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Today we’ll evaluate Inter Pipeline Ltd. (TSE:IPL) to determine whether it could have potential as an investment idea. To be precise, we’ll consider its Return On Capital Employed (ROCE), as that will inform our view of the quality of the business.
First up, we’ll look at what ROCE is and how we calculate it. Next, we’ll compare it to others in its industry. Then we’ll determine how its current liabilities are affecting its ROCE.
Return On Capital Employed (ROCE): What is it?
ROCE is a metric for evaluating how much pre-tax income (in percentage terms) a company earns on the capital invested in its business. All else being equal, a better business will have a higher ROCE. Ultimately, it is a useful but imperfect metric. Renowned investment researcher Michael Mauboussin has suggested that a high ROCE can indicate that ‘one dollar invested in the company generates value of more than one dollar’.
So, How Do We Calculate ROCE?
Analysts use this formula to calculate return on capital employed:
Return on Capital Employed = Earnings Before Interest and Tax (EBIT) ÷ (Total Assets – Current Liabilities)
Or for Inter Pipeline:
0.10 = CA$976m ÷ (CA$11b – CA$1.8b) (Based on the trailing twelve months to December 2018.)
Therefore, Inter Pipeline has an ROCE of 10%.
Does Inter Pipeline Have A Good ROCE?
One way to assess ROCE is to compare similar companies. Using our data, we find that Inter Pipeline’s ROCE is meaningfully better than the 6.0% average in the Oil and Gas industry. We would consider this a positive, as it suggests it is using capital more effectively than other similar companies. Separate from Inter Pipeline’s performance relative to its industry, its ROCE in absolute terms looks satisfactory, and it may be worth researching in more depth.
Remember that this metric is backwards looking – it shows what has happened in the past, and does not accurately predict the future. ROCE can be misleading for companies in cyclical industries, with returns looking impressive during the boom times, but very weak during the busts. ROCE is only a point-in-time measure. Remember that most companies like Inter Pipeline are cyclical businesses. Since the future is so important for investors, you should check out our free report on analyst forecasts for Inter Pipeline.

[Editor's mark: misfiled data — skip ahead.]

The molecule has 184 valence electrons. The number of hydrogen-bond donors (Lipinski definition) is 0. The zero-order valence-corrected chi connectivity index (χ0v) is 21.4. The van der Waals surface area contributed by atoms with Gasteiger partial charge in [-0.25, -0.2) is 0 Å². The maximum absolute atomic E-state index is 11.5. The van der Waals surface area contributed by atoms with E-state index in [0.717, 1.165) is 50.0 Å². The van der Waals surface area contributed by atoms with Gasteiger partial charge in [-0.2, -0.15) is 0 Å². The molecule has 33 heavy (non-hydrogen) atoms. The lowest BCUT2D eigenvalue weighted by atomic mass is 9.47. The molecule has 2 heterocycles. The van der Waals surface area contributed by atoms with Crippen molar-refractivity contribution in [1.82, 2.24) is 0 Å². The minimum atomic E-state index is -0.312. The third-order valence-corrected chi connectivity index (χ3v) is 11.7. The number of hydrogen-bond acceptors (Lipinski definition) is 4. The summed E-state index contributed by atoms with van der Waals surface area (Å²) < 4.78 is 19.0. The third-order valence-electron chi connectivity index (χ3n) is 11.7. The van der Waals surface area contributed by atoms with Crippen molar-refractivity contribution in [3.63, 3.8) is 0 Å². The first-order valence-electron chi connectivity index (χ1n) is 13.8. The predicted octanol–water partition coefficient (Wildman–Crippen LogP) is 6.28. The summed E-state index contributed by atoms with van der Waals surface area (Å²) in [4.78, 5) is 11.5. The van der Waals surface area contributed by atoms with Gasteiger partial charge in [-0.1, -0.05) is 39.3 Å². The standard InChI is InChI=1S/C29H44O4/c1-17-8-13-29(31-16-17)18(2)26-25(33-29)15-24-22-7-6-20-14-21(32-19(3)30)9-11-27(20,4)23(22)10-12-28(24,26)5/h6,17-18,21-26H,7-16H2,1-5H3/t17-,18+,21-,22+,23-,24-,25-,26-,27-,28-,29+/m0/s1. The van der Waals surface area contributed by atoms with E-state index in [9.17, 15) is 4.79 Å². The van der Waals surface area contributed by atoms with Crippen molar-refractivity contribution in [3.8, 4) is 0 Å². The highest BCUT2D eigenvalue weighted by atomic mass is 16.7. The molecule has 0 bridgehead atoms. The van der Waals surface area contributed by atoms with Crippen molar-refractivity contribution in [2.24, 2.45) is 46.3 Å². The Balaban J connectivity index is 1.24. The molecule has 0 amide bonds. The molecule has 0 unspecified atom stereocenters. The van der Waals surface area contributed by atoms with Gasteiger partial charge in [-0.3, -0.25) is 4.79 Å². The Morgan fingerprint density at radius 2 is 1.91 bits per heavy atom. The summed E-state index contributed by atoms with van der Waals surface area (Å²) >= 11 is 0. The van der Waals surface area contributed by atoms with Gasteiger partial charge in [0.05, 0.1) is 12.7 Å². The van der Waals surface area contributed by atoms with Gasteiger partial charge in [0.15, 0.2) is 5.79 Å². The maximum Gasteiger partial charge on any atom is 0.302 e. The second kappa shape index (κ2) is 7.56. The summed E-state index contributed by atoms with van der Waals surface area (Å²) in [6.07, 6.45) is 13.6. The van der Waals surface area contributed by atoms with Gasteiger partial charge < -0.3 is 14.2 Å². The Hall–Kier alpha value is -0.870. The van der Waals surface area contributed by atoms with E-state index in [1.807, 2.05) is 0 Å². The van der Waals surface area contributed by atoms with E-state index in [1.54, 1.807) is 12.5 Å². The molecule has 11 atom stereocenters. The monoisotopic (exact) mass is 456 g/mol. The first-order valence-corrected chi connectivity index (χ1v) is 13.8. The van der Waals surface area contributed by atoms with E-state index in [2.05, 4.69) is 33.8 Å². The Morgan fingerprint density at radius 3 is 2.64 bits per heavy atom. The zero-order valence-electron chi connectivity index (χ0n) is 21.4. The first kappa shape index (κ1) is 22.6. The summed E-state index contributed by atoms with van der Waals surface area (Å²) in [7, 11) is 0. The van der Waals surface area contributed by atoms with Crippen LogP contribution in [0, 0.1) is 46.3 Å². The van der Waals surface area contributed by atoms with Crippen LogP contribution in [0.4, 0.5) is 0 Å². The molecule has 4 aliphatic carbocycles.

How Inter Pipeline’s Current Liabilities Impact Its ROCE
Current liabilities are short term bills and invoices that need to be paid in 12 months or less. Due to the way ROCE is calculated, a high level of current liabilities makes a company look as though it has less capital employed, and thus can (sometimes unfairly) boost the ROCE. To counteract this, we check if a company has high current liabilities, relative to its total assets.
Inter Pipeline has total assets of CA$11b and current liabilities of CA$1.8b. Therefore its current liabilities are equivalent to approximately 16% of its total assets. Current liabilities are minimal, limiting the impact on ROCE.
The Bottom Line On Inter Pipeline’s ROCE
With that in mind, Inter Pipeline’s ROCE appears pretty good. Inter Pipeline shapes up well under this analysis, but it is far from the only business delivering excellent numbers . You might also want to check this free collection of companies delivering excellent earnings growth.
I will like Inter Pipeline better if I see some big insider buys. While we wait, check out this free list of growing companies with considerable, recent, insider buying.
We aim to bring you long-term focused research analysis driven by fundamental data. Note that our analysis may not factor in the latest price-sensitive company announcements or qualitative material.
If you spot an error that warrants correction, please contact the editor at firstname.lastname@example.org. This article by Simply Wall St is general in nature. It does not constitute a recommendation to buy or sell any stock, and does not take account of your objectives, or your financial situation. Simply Wall St has no position in the stocks mentioned. Thank you for reading.